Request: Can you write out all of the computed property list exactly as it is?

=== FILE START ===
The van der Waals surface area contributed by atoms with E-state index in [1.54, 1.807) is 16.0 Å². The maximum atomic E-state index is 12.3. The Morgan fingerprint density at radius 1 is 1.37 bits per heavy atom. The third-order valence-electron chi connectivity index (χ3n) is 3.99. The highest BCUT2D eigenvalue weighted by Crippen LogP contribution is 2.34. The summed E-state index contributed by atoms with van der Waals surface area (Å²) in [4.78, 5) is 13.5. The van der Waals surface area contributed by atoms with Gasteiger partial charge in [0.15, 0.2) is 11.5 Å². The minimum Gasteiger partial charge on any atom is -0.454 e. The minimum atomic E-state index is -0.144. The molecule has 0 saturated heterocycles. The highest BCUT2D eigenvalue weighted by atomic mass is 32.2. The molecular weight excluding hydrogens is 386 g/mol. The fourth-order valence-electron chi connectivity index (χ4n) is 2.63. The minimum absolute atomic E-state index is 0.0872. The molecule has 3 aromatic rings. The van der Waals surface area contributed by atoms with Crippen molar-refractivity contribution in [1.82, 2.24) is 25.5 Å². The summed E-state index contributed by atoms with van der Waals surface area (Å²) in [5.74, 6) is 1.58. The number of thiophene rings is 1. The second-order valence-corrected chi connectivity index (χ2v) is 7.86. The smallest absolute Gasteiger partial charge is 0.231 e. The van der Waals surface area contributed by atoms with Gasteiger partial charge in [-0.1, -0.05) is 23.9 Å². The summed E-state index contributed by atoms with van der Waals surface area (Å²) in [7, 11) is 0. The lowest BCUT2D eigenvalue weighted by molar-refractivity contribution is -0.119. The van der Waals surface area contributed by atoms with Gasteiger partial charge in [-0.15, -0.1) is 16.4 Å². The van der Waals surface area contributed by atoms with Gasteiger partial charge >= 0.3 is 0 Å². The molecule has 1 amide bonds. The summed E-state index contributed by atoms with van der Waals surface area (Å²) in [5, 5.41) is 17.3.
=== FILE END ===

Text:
The van der Waals surface area contributed by atoms with E-state index in [1.54, 1.807) is 16.0 Å². The maximum atomic E-state index is 12.3. The Morgan fingerprint density at radius 1 is 1.37 bits per heavy atom. The third-order valence-electron chi connectivity index (χ3n) is 3.99. The highest BCUT2D eigenvalue weighted by Crippen LogP contribution is 2.34. The summed E-state index contributed by atoms with van der Waals surface area (Å²) in [4.78, 5) is 13.5. The van der Waals surface area contributed by atoms with Gasteiger partial charge in [0.15, 0.2) is 11.5 Å². The minimum Gasteiger partial charge on any atom is -0.454 e. The minimum atomic E-state index is -0.144. The molecule has 0 saturated heterocycles. The highest BCUT2D eigenvalue weighted by atomic mass is 32.2. The molecular weight excluding hydrogens is 386 g/mol. The fourth-order valence-electron chi connectivity index (χ4n) is 2.63. The minimum absolute atomic E-state index is 0.0872. The molecule has 3 aromatic rings. The van der Waals surface area contributed by atoms with Crippen molar-refractivity contribution in [1.82, 2.24) is 25.5 Å². The summed E-state index contributed by atoms with van der Waals surface area (Å²) in [5.74, 6) is 1.58. The number of thiophene rings is 1. The second-order valence-corrected chi connectivity index (χ2v) is 7.86. The smallest absolute Gasteiger partial charge is 0.231 e. The van der Waals surface area contributed by atoms with Gasteiger partial charge in [-0.1, -0.05) is 23.9 Å². The summed E-state index contributed by atoms with van der Waals surface area (Å²) in [7, 11) is 0. The lowest BCUT2D eigenvalue weighted by molar-refractivity contribution is -0.119. The van der Waals surface area contributed by atoms with Gasteiger partial charge in [-0.15, -0.1) is 16.4 Å². The van der Waals surface area contributed by atoms with Gasteiger partial charge >= 0.3 is 0 Å². The molecule has 1 amide bonds. The summed E-state index contributed by atoms with van der Waals surface area (Å²) in [5, 5.41) is 17.3.